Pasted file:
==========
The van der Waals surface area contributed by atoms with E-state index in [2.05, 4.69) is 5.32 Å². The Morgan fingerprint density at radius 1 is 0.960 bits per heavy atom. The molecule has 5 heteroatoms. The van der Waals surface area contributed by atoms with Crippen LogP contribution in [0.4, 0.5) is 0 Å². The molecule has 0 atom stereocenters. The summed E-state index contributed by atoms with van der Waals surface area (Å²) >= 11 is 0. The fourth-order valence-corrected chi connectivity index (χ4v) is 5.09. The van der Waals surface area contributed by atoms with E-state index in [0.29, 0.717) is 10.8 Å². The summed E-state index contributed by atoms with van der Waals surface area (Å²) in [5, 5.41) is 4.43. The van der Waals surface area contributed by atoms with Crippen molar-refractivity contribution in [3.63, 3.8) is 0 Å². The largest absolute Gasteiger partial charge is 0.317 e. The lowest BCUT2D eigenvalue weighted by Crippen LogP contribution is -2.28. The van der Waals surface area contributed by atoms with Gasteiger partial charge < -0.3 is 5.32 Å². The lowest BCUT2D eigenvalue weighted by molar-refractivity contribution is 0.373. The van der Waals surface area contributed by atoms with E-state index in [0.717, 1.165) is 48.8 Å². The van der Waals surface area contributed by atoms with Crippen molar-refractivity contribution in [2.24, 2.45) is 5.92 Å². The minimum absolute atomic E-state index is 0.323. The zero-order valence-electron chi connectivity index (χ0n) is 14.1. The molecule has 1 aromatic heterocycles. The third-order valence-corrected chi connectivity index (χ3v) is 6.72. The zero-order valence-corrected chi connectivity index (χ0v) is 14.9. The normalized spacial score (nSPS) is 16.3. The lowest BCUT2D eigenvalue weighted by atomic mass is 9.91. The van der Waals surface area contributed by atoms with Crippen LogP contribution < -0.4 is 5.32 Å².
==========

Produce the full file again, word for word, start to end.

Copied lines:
The van der Waals surface area contributed by atoms with E-state index in [2.05, 4.69) is 5.32 Å². The Morgan fingerprint density at radius 1 is 0.960 bits per heavy atom. The molecule has 5 heteroatoms. The van der Waals surface area contributed by atoms with Crippen LogP contribution in [0.4, 0.5) is 0 Å². The molecule has 0 atom stereocenters. The summed E-state index contributed by atoms with van der Waals surface area (Å²) >= 11 is 0. The fourth-order valence-corrected chi connectivity index (χ4v) is 5.09. The van der Waals surface area contributed by atoms with E-state index in [0.29, 0.717) is 10.8 Å². The summed E-state index contributed by atoms with van der Waals surface area (Å²) in [5, 5.41) is 4.43. The van der Waals surface area contributed by atoms with Crippen molar-refractivity contribution in [3.63, 3.8) is 0 Å². The largest absolute Gasteiger partial charge is 0.317 e. The lowest BCUT2D eigenvalue weighted by Crippen LogP contribution is -2.28. The van der Waals surface area contributed by atoms with Gasteiger partial charge < -0.3 is 5.32 Å². The lowest BCUT2D eigenvalue weighted by molar-refractivity contribution is 0.373. The van der Waals surface area contributed by atoms with E-state index in [0.717, 1.165) is 48.8 Å². The van der Waals surface area contributed by atoms with Crippen molar-refractivity contribution in [2.24, 2.45) is 5.92 Å². The minimum absolute atomic E-state index is 0.323. The zero-order valence-electron chi connectivity index (χ0n) is 14.1. The molecule has 1 aromatic heterocycles. The third-order valence-corrected chi connectivity index (χ3v) is 6.72. The zero-order valence-corrected chi connectivity index (χ0v) is 14.9. The normalized spacial score (nSPS) is 16.3. The lowest BCUT2D eigenvalue weighted by atomic mass is 9.91. The van der Waals surface area contributed by atoms with Crippen LogP contribution < -0.4 is 5.32 Å².